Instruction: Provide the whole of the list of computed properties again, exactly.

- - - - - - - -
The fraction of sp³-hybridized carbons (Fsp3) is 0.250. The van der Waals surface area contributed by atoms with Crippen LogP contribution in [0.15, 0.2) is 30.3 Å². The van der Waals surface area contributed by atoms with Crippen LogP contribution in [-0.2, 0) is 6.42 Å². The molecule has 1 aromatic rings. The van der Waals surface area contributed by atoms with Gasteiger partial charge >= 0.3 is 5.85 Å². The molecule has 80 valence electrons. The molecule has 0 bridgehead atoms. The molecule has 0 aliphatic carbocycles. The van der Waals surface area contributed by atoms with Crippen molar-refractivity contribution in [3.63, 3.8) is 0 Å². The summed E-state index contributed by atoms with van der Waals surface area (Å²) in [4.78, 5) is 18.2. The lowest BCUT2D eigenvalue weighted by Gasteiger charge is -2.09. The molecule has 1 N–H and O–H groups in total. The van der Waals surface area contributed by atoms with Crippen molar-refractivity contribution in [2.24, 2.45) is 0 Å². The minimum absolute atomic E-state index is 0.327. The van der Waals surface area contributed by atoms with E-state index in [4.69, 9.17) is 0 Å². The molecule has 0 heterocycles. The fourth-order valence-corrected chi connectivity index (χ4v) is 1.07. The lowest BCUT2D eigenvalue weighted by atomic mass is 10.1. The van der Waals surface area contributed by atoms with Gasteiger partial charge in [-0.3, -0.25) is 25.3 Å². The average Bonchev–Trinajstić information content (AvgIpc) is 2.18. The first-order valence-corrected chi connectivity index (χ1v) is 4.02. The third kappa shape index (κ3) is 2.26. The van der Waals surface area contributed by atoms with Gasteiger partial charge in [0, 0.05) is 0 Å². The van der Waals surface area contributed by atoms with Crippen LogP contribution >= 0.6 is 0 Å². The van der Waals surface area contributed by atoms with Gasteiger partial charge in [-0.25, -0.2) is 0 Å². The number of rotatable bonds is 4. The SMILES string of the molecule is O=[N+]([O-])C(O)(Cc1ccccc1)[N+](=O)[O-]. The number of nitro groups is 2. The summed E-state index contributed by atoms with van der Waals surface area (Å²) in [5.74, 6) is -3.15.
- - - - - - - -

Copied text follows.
The fraction of sp³-hybridized carbons (Fsp3) is 0.250. The van der Waals surface area contributed by atoms with Crippen LogP contribution in [0.15, 0.2) is 30.3 Å². The van der Waals surface area contributed by atoms with Crippen LogP contribution in [-0.2, 0) is 6.42 Å². The molecule has 1 aromatic rings. The van der Waals surface area contributed by atoms with Gasteiger partial charge >= 0.3 is 5.85 Å². The molecule has 80 valence electrons. The molecule has 0 bridgehead atoms. The molecule has 0 aliphatic carbocycles. The van der Waals surface area contributed by atoms with Crippen molar-refractivity contribution in [3.63, 3.8) is 0 Å². The summed E-state index contributed by atoms with van der Waals surface area (Å²) in [4.78, 5) is 18.2. The lowest BCUT2D eigenvalue weighted by Gasteiger charge is -2.09. The molecule has 1 N–H and O–H groups in total. The van der Waals surface area contributed by atoms with Crippen molar-refractivity contribution in [2.24, 2.45) is 0 Å². The minimum absolute atomic E-state index is 0.327. The van der Waals surface area contributed by atoms with E-state index in [4.69, 9.17) is 0 Å². The molecule has 0 heterocycles. The fourth-order valence-corrected chi connectivity index (χ4v) is 1.07. The lowest BCUT2D eigenvalue weighted by atomic mass is 10.1. The van der Waals surface area contributed by atoms with Gasteiger partial charge in [-0.3, -0.25) is 25.3 Å². The average Bonchev–Trinajstić information content (AvgIpc) is 2.18. The first-order valence-corrected chi connectivity index (χ1v) is 4.02. The third kappa shape index (κ3) is 2.26. The van der Waals surface area contributed by atoms with Gasteiger partial charge in [0, 0.05) is 0 Å². The van der Waals surface area contributed by atoms with Crippen LogP contribution >= 0.6 is 0 Å². The van der Waals surface area contributed by atoms with Gasteiger partial charge in [-0.25, -0.2) is 0 Å². The number of rotatable bonds is 4. The SMILES string of the molecule is O=[N+]([O-])C(O)(Cc1ccccc1)[N+](=O)[O-]. The number of nitro groups is 2. The summed E-state index contributed by atoms with van der Waals surface area (Å²) in [5.74, 6) is -3.15.